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Research Article

The aged epidermal permeability barrier. Structural, functional, and lipid biochemical abnormalities in humans and a senescent murine model.

R Ghadially, B E Brown, S M Sequeira-Martin, K R Feingold and P M Elias

Department of Dermatology, University of California, San Francisco 94143, USA.

Published May 1995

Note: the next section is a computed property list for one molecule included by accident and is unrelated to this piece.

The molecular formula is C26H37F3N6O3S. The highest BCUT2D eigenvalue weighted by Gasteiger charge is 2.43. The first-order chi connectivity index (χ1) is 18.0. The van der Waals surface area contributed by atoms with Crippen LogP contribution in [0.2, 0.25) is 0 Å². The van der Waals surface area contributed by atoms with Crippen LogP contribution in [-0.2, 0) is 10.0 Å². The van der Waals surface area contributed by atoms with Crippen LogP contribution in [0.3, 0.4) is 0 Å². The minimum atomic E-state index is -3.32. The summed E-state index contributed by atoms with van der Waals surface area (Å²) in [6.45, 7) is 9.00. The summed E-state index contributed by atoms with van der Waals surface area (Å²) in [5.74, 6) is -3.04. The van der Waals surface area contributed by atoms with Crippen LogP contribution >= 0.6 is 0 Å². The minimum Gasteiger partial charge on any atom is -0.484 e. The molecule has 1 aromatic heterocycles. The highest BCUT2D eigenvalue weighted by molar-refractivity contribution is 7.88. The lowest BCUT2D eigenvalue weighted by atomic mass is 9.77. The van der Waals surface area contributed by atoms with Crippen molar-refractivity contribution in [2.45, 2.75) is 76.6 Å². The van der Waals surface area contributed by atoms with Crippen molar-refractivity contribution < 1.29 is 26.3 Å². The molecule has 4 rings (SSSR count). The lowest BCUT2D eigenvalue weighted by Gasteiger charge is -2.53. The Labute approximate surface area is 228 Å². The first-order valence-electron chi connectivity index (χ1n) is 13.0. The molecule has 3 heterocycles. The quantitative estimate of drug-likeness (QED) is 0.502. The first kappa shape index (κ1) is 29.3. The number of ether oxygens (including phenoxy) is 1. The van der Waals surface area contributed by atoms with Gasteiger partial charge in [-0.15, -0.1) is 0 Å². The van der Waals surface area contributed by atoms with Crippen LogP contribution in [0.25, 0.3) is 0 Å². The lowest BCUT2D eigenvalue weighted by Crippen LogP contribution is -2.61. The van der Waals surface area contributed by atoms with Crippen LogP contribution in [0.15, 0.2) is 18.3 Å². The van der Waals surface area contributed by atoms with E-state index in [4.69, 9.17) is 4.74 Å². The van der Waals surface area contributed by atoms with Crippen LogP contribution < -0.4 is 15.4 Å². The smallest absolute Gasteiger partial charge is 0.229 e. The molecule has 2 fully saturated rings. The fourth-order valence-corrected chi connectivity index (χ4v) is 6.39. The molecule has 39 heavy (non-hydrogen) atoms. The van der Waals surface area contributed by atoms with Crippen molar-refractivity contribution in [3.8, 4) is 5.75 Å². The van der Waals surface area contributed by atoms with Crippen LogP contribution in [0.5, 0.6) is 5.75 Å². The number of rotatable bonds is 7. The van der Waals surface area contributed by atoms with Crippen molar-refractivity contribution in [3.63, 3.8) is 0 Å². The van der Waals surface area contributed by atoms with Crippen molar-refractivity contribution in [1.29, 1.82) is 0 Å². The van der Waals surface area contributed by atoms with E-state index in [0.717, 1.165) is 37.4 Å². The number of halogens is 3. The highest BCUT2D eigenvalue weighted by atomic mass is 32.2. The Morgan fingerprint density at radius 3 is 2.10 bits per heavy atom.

Aged epidermis displays altered drug permeability, increased susceptibility to irritant contact dermatitis, and often severe xerosis, suggesting compromise of the aged epidermal barrier. To delineate the functional, structural, and lipid biochemical basis of epidermal aging, we compared barrier function in young (20-30 yr) vs aged (> 80 yr) human subjects, and in a murine model. Baseline transepidermal water loss in both aged humans and senescent mice was subnormal. However, the aged barrier was perturbed more readily with either acetone or tape stripping (18 +/- 2 strippings vs 31 +/- 5 strippings in aged vs young human subjects, respectively). Moreover, after either acetone treatment or tape stripping, the barrier recovered more slowly in aged than in young human subjects (50 and 80% recovery at 24 and 72 h, respectively, in young subjects vs 15% recovery at 24 h in aged subjects), followed by a further delay over the next 6 d. Similar differences in barrier recovery were seen in senescent vs young mice. Although the total lipid content was decreased in the stratum corneum of aged mice (approximately 30%), the distribution of ceramides (including ceramide 1), cholesterol, and free fatty acids was unchanged. Moreover, a normal complement of esterified, very long-chain fatty acids was present. Finally, stratum corneum lamellar bilayers displayed normal substructure and dimensions, but were focally decreased in number, with decreased secretion of lamellar body contents. Thus, assessment of barrier function in aged epidermis under basal conditions is misleading, since both barrier integrity and barrier repair are markedly abnormal. These functional changes can be attributed to a global deficiency in all key stratum corneum lipids, resulting in decreased lamellar bilayers in the stratum corneum interstices. This constellation of findings may explain the increased susceptibility of intrinsically aged skin to exogenous and environmental insults.


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